How Microsoft Plans To Kill Burdensome Passwords Once And For All In 2021

Most devices that require some form of authentication leverage a username and password combination, a security measure that has been place since the dawn of time (well, maybe not quite that long, but still a long time). But there are problems with passwords. Weak ones are easy to crack, and tough ones are difficult to remember. Can we move beyond the traditional typed password? Microsoft believes so, and it plans to increase its efforts in that direction in 2021.

Moving away from passwords completely is probably going to take a long time still, but it also seems like an inevitability. Eventually, anyway. We're reminded of the weakness of passwords when, each year, companies like NordVPN release lists of the most commonly used and worst passwords of the year. For 2020, we're looking at incredibly easy to guess passwords like "123465" and "picture1," to name just a couple.

The problem is, registering for a site can be a hassle, and while using a different password for each individual account is good security practice, it can be a pain juggling so many different ones around (which is where password managers come in handy). Even knowing this, people generally don't do it. According to Google, data collected from its security-focused Chrome extension reveals that a lot of people are using compromised passwords, and a staggering 25 percent of users who were notified by the extension of an unsafe password simply ignored the warning.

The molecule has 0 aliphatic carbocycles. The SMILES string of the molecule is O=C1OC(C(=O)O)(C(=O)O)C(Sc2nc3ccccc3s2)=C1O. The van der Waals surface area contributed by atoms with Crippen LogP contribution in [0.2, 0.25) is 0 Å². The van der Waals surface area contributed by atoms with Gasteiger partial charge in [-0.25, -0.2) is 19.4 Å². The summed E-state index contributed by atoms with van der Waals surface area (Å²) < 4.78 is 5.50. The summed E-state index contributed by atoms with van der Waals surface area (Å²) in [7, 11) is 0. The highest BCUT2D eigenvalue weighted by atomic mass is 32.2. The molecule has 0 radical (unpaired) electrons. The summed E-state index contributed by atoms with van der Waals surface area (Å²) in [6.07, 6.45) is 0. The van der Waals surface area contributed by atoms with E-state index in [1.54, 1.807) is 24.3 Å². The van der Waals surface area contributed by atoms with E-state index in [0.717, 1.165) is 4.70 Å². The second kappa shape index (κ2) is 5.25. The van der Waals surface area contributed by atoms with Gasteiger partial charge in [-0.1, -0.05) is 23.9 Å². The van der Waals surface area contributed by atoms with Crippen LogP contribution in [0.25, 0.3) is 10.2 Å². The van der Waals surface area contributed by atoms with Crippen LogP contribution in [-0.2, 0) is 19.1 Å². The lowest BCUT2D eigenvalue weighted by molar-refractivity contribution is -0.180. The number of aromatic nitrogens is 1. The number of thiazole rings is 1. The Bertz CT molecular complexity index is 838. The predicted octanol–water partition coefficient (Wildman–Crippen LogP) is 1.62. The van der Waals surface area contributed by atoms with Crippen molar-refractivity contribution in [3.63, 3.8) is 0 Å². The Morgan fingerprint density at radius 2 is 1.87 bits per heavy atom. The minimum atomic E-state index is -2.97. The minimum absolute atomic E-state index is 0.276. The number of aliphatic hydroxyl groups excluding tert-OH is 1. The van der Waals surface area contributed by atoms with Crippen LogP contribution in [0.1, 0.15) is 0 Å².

This is what Microsoft wants to avoid. In a blog post on the topic, Microsoft points out that it has been making strides towards a password-free future throughout the year, such as previewing last February new Azure Active Directory support for FIDO2 security keys in hybrid environments. And at Microsoft Ignite in September, the company revealed a new password-less wizard available through the Microsoft 365 Admin Center.

Looking ahead, Microsoft wants to push things even further in 2021.

"Our team has been working hard this year to join these partners in making passwords a thing of the past. Along with new UX and APIs for managing FIDO2 security keys enabling customers to develop custom solutions and tools, we plan to release a converged registration portal in 2021, where all users can seamlessly manage password-less credentials via the My Apps portal," Microsoft explains.

According to Microsoft, its efforts are paying off. The company says that password-less use in Azure Active Directory is up by more than 50 percent for Windows Hello for Business, password-less phone sign-in with Microsoft Authenticator, and FIDO2 security keys. It also notes there are more than 150 million password-less users across Azure Active Directory and Microsoft consumer accounts.

In addition, Microsoft says the number of consumers using Windows Hello to sign in to Windows 10 devices instead of a password grew to 84.7 percent from 69.4 percent in 2019. That's not too shabby.

Have you moved away from using passwords on any of your accounts, or plan to next year? Sound off in the comments section below.